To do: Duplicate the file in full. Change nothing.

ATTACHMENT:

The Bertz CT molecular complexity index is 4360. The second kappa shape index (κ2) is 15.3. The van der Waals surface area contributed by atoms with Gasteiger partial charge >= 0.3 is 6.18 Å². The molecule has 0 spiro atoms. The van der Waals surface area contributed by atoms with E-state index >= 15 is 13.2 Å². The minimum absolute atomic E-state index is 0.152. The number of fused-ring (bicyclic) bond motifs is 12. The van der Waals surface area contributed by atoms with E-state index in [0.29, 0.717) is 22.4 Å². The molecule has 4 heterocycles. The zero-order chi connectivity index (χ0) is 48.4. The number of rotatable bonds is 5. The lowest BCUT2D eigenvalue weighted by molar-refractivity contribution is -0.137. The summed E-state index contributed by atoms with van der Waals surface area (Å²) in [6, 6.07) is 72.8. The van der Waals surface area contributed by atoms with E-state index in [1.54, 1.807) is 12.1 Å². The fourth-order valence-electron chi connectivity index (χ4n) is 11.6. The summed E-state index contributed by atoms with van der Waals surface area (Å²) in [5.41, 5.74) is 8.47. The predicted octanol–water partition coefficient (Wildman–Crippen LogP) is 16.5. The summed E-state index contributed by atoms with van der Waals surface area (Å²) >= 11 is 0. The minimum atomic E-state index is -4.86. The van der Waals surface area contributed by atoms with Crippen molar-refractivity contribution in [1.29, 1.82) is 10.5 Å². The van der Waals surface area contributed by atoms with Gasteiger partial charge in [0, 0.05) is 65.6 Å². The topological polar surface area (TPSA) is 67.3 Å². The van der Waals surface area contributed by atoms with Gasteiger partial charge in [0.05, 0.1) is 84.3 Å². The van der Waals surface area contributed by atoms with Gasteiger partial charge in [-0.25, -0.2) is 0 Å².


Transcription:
The Bertz CT molecular complexity index is 4360. The second kappa shape index (κ2) is 15.3. The van der Waals surface area contributed by atoms with Gasteiger partial charge >= 0.3 is 6.18 Å². The molecule has 0 spiro atoms. The van der Waals surface area contributed by atoms with E-state index >= 15 is 13.2 Å². The minimum absolute atomic E-state index is 0.152. The number of fused-ring (bicyclic) bond motifs is 12. The van der Waals surface area contributed by atoms with E-state index in [0.29, 0.717) is 22.4 Å². The molecule has 4 heterocycles. The zero-order chi connectivity index (χ0) is 48.4. The number of rotatable bonds is 5. The lowest BCUT2D eigenvalue weighted by molar-refractivity contribution is -0.137. The summed E-state index contributed by atoms with van der Waals surface area (Å²) in [6, 6.07) is 72.8. The van der Waals surface area contributed by atoms with E-state index in [1.54, 1.807) is 12.1 Å². The fourth-order valence-electron chi connectivity index (χ4n) is 11.6. The summed E-state index contributed by atoms with van der Waals surface area (Å²) in [5.41, 5.74) is 8.47. The predicted octanol–water partition coefficient (Wildman–Crippen LogP) is 16.5. The summed E-state index contributed by atoms with van der Waals surface area (Å²) >= 11 is 0. The minimum atomic E-state index is -4.86. The van der Waals surface area contributed by atoms with Crippen molar-refractivity contribution in [1.29, 1.82) is 10.5 Å². The van der Waals surface area contributed by atoms with Gasteiger partial charge in [0, 0.05) is 65.6 Å². The topological polar surface area (TPSA) is 67.3 Å². The van der Waals surface area contributed by atoms with Gasteiger partial charge in [0.05, 0.1) is 84.3 Å². The van der Waals surface area contributed by atoms with Gasteiger partial charge in [-0.25, -0.2) is 0 Å².